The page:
A Practical Magician’s Case-Table, Part 1

At this stop along The Magic Tech Road I would like to consider practical road cases that have a dual purpose: to transport props and to help manage them on stage as a table. Remember this is about a one or two person cabaret show for that one-night-only one-hour performance. The subject of cases is huge, so let’s focus. I am not talking about all stage tables, illusion cases or the smaller cases for what Penn Jillette calls a “commando show,” where the magician performs with minimal props under surrounded, street-like conditions. While I once heard that Max Maven performed for an hour with props that fit in a manila envelope just to prove that it could be done, this article is about a practical, flexible combination case-table for managing more props than would fit in a breadbox.

It seems as though I am always looking for the perfect case. Apparently I am not alone because there are dozens of products available on the market. Magicians keep trying to “build a better mousetrap.” I think this because we are each unique, with particular performing needs that change over time. That said, here are some ideas and qualities of cases that are helpful to me.

LIGHTWEIGHT: Keep the case as light as you can because you will be lifting it a lot. If you think you might need to check it as airline luggage from time to time, remember that domestic flights in the USA now limit checked bags to 50 lbs. each. Cases made of quality plywood do not need to be thicker than 3/8”, and custom cases made of “fibre” or more durable “abs plastic” will probably be fine. Generally, you do not need to lug heavy 3/4+” plywood or ATA flight cases to each show – leave those to the large traveling illusion shows.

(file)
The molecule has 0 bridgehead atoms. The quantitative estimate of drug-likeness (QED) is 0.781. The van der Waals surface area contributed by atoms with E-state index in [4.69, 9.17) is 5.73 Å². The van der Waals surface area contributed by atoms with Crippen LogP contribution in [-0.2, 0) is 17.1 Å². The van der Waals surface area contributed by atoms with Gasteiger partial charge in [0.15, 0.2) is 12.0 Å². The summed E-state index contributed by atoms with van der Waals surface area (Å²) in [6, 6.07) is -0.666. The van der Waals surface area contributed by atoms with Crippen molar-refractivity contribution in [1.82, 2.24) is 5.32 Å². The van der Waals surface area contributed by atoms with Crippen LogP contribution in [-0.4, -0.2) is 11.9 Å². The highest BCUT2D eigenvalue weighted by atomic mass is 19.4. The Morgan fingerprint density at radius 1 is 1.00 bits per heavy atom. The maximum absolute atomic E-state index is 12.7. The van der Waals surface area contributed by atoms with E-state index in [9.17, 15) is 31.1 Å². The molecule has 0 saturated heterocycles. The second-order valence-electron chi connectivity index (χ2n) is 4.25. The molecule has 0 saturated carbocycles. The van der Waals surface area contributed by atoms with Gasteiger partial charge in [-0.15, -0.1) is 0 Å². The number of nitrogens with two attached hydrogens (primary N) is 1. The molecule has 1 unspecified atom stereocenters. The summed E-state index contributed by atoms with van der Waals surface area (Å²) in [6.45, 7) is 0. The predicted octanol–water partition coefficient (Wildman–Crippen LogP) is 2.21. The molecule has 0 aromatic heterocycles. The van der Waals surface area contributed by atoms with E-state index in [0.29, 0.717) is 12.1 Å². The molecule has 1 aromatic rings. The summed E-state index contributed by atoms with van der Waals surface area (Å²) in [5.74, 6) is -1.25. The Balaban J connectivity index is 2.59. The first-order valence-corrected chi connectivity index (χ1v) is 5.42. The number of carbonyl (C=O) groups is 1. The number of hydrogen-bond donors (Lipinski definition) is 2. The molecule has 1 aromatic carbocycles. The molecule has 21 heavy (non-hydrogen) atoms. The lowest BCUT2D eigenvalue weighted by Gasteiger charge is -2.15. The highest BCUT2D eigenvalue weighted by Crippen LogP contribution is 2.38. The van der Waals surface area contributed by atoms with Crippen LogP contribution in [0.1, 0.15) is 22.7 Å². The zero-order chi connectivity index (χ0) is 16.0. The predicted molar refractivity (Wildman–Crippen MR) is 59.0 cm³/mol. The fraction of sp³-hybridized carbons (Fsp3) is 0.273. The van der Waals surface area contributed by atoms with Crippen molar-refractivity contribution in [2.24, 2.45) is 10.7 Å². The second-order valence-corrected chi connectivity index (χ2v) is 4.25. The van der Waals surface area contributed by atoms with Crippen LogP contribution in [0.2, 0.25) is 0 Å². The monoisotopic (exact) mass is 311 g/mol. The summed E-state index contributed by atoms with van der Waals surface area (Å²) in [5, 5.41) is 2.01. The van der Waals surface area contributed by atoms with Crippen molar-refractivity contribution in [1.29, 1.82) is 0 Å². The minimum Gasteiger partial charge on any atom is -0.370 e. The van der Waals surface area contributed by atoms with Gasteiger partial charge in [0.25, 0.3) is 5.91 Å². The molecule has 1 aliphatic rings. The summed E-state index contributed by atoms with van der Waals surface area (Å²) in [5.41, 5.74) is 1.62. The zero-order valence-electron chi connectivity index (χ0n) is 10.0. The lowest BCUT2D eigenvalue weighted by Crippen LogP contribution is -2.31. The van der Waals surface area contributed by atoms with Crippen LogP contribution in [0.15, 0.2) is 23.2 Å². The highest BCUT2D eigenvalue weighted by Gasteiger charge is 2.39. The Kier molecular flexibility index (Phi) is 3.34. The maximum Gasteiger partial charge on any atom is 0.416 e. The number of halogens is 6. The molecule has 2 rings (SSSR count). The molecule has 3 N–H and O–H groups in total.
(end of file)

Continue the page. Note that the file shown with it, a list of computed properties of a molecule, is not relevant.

STABLE: While you want the case light, make sure it is stable enough to endure being accidentally knocked around on stage or in the wings. If it tips, try adding some weight to the bottom – perhaps thick plywood painted black. Try screwing some metal to the bottom.

ROLLING, ROLLING, ROLLING: Casters at least 2” in diameter can be very helpful on and off stage. Larger casters make it easier to roll but increase weight, and one or two locking wheels can be very helpful.

FORGETTABLE: When I am on stage, my case should not upstage me. I avoid snazzy designs and want the audience to forget about it. While using quality equipment says a lot about me, my show is about the magic of my life not my props or my case. The purpose of my table is to hold my props out of sight until I need them and store them out of sight when I’m done. That’s all, so I prefer it to be rectangular and either black or charcoal grey. People think, “O, it’s just a road case,” and forget about it.

CUSTOMIZABLE INTERIOR: Another reason I want the audience to forget the outside of the case is because I gaff the heck out of the inside. I have special shelves, boxes, tubes, tape, cardboard, Velcro™ and wire on the inside holding my props in just the right places every time. “Everything has its place and every place has its order.” When performing becomes more consistent, it gets easier. When it gets easier, it becomes more beautiful and thereby more magical. (Thank you, Doug Henning.) Customizing the interior also saves me time and reduces the stress of setting up and tearing down. As Martha Stewart would say, “It’s a good thing.”

CUSTOMIZABLE EXTERIOR: Forget-ability aside, there are times when it is helpful to customize the outside of a case for a themed act. Maybe there are colors, designs or messages I want for a particular show. The suitcase tables by Joe Leffler and Viking Magic are covered in Velcro™ friendly charcoal grey carpeting. They are perfect for customizing with specialty signs you can make at home with most desktop publishing software, then mount on foam core board.

CUSTOM FABRIC COVERS: Over time, your case will probably acquire scrapes, dings and marks. There comes a point where these can be distracting to the audience. It is a good idea to have dark covers made from a quality fabric – some poly-content will ensure that it is wrinkle-resistant.

HEIGHT: I find it helpful for my magic table to be high enough to hide my hands while they hang naturally at my sides. Why? Let’s say I need to palm a gimmick that I have no choice but to store in the table. If it’s high enough, I do not need to bend down obviously to get the prop. A taller table hides my hands as I retrieve the gaff and palm it.